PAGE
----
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What is Quadrature Encoding and Why is it Useful?

05 March 2018

If you aren’t familiar with quadrature encoding then it may sound like a complicated topic term that you will never need. In truth, you probably use some form of quadrature encoding device every day without knowing it, and it may even save your life. If you are building a computer-based arcade cabinet, robotic device or a host of other things that move, it is something worthwhile to understand.

Despite the semi-scary sounding word, quadrature encoding is simply one of the most common output Source: SagsawSource: Sagsawformats from a sensing device that measures speed and direction. Some common applications include the scroll wheel on a mouse, a trackball, and even in many vehicles to measure parameters such as tire rotation speed or slip, like what is used for anti lock brakes.

A quadrature encoder is one that measures both speed and direction, typically a rotational movement although the same principle would work for linear movements. A quadrature output has two outputs often labeled A and B, as well as a common connection. These two outputs send pulses in the form of a square wave such that they are 90 degrees out of phase. The term "quadrature" in electronics simply refers to two signals being separated by 90 degrees of phase, hence the name.

The frequency of the square wave determines speed while the phase difference is used to determine direction. In practice this is simply two switches of some form turning on and off in a particular sequence. There are a number of ways to produce a quadrature output, some of the more common are optical, magnetic and mechanical, although other methods can be used.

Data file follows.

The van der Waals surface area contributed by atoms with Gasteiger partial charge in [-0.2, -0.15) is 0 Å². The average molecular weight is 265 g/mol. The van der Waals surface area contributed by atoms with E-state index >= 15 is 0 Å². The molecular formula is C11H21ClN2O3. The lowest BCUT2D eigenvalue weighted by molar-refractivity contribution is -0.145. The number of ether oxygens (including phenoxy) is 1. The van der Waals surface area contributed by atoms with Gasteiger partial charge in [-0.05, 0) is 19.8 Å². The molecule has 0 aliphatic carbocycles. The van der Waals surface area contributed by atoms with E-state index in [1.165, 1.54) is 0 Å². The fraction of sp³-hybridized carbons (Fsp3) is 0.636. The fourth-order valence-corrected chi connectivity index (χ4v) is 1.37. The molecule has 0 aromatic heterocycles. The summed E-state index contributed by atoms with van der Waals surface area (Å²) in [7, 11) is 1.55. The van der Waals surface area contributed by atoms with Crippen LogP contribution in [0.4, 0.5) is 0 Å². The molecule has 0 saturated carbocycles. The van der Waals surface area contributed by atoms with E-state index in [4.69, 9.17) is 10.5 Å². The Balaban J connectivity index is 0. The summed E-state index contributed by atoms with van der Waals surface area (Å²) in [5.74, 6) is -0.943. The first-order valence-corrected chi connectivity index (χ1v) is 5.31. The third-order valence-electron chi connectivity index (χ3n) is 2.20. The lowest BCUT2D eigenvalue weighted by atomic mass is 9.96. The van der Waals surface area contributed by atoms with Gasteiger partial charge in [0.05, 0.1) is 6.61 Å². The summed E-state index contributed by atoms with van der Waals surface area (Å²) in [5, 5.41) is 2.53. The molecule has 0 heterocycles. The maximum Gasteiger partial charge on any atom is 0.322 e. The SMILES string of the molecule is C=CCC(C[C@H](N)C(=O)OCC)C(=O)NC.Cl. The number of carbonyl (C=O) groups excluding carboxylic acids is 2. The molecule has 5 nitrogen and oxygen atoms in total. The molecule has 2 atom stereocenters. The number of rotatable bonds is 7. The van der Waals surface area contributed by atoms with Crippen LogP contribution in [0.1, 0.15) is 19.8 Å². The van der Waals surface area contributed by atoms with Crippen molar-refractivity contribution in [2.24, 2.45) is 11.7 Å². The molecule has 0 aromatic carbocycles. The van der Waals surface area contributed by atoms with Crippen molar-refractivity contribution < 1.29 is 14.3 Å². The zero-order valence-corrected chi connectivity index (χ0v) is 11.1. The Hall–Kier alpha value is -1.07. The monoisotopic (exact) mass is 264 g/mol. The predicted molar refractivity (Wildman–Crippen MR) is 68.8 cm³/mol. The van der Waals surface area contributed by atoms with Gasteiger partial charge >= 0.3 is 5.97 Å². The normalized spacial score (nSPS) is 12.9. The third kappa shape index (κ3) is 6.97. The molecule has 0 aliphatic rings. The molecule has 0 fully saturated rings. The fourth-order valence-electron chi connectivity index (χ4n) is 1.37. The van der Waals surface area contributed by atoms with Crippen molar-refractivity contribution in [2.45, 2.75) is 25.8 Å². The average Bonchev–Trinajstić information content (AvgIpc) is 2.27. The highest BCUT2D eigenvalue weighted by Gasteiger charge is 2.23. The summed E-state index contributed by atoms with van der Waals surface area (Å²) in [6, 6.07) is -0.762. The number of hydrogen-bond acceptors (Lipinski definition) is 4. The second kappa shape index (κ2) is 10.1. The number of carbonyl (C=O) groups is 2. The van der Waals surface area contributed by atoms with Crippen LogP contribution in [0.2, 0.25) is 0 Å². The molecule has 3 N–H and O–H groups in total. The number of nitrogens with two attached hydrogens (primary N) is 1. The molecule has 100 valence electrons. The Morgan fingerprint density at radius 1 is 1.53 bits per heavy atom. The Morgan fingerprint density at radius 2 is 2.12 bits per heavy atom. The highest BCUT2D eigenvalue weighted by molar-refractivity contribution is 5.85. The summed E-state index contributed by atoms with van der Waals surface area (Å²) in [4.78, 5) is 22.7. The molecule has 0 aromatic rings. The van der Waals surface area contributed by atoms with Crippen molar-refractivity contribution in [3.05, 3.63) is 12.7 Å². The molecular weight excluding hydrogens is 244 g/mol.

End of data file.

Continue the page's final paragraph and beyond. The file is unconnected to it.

Although encoders are constructed in many ways for the purpose of explanation, imagine a simple mechanical Source: Rrudzik CC BY-SA 1.0Source: Rrudzik CC BY-SA 1.0encoder. The encoder would consist of two push buttons sitting next to each other like you might find on a computer mouse or keyboard. If you were to slide your finger across the two buttons, such that it pushes down one and then the next button, it would produce the same sort of output. The direction can be determined by which button is pushed first and second, and likewise what order they are released in. The speed is determined by how fast this sequence is repeated. In a rotary encoder the buttons are operated by a disk that contains raised portions that buttons as it spins.

This same principle can be used with optical encoders, where a disk with lots of slots is used and two sensors measure the light passing through. Magnetic versions measure teeth on a metallic gear as it passes.

No matter the method, the output is the same: two square waves that are 90 degrees out of phase, which provide all you need to figure out speed and direction. This simple technique has been used for a long time and in devices used every day, from controlling your computer to keeping you safe on the road.

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